Episode 96 – Vampire Cage Match

January 7, 2011

The whole point of this episode was to make it up to people who were upset by our treatment of Buffy The Vampire Slayer in our Buffy episode. Because, really, one of the other two is the obvious biggest hurdle. In hindsight, this is probably not going to appease the Buffsters. And Twihards (not to mention the abomination that are Twilight Moms) probably aren’t going to be happy either. There’s no recasting this time around at least.

Vampire fans might question why the Anne Rice Lestativerse isn’t on the card here. Blade and Underworld and good old Dracula as well could probably have cases made for them being bigger nerd hurdles than either Buffy or Trueblood. And people would be right to question our oversight. But let’s be honest, there’s only one franchise we were ever going to name as the biggest hurdle winner of Round 3 (not to spoiler the episode, but take a wild guess).

Throwing Blade into the mix might have monkey-wrenched the outcome we were carefully rigging. Because, goddamn, that Blade is hella nerdy. Heck, Westley Snipes is a hurdle unto himself.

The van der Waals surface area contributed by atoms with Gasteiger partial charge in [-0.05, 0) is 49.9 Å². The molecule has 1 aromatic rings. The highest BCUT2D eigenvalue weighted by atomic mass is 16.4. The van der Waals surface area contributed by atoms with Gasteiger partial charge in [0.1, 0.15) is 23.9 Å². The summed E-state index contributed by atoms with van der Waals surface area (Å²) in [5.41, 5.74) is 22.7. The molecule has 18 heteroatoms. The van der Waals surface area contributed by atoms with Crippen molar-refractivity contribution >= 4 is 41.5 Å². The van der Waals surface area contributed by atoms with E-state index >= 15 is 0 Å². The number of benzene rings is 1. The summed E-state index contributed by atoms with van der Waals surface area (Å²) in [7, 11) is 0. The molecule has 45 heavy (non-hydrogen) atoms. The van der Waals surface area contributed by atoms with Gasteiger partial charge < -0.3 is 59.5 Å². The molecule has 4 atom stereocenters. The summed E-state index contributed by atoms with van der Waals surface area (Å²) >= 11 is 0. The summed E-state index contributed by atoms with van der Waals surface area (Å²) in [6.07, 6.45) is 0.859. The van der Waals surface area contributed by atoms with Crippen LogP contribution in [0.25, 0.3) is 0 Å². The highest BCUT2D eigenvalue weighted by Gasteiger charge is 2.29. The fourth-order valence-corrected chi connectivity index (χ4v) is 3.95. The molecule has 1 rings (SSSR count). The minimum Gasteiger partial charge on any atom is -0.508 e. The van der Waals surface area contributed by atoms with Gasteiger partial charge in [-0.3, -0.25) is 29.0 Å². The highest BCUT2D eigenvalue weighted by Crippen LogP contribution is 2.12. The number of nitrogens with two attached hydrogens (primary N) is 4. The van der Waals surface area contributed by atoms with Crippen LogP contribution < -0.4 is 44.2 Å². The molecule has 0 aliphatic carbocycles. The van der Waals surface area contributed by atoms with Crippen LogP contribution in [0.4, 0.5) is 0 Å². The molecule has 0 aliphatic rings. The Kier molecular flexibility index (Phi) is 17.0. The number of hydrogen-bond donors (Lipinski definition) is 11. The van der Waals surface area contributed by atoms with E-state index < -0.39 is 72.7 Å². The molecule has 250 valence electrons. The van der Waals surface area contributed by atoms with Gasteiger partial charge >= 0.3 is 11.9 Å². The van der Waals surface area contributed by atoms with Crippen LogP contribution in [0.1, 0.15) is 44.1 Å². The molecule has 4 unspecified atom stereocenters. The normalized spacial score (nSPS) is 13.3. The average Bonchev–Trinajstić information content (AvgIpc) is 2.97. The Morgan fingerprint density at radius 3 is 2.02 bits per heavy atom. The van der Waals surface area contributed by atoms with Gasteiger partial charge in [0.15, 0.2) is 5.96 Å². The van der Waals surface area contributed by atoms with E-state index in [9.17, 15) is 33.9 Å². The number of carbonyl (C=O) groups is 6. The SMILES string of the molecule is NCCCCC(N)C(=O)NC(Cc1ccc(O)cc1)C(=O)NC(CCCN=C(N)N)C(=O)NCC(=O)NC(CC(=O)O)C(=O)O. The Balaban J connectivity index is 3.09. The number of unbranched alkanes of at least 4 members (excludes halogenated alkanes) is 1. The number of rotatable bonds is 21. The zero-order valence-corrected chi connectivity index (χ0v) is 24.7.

Underworld though probably isn’t popular enough to be in the running for Ultimate Hurdle and Dracula is somewhat (for some uncomprehendable reason) universally loved.

We should probably have  talked more about the Anne Rice Vampire Lestat novels in the episode. Because they remain primarily a literary fandom instead of a film franchise, getting into her world is by definition a nerd hurdle. Also the popular perception her books are written only for velvet-caped goths is going to keep many people away. Truly, the Anne Rice books could have been in the running. If not for the existence of the clear winner.

There’s surprisingly few Twilight Vs. Trueblood videos out there. This one seemed pretty funny at 2am on New Years.

The song that plays during the cage match “promo” and at the end of the episode is “Yo-Yo- Daddy-O” by superPOP and can be downloaded at the Arachnidiscs Free Downloads page.


Episode 83 – Battlestar GalacTALKa Series Finale / True Blood

October 5, 2010


Those who’ve listened to the episode already know that we didn’t GalacTALKa about the finale very much. Perhaps not as promised, but pretty much as expected. It wasn’t our fault though. For one thing True Blood is a lot more interesting to talk about. Those are some characters you can sink your teeth into.

Fear not, further talk on the BSG finale, Daybreak, will probably jump its way into future episodes. Perhaps if we ever do a Diana Gabaldon special. Because I will have even less to say about Outlander than Mandi did about the BSG finale. Or exactly the same amount: “It’s fine.” Except that would be a complete lie. I had to put it down at page 76 feeling that it is the antithesis of “fine.”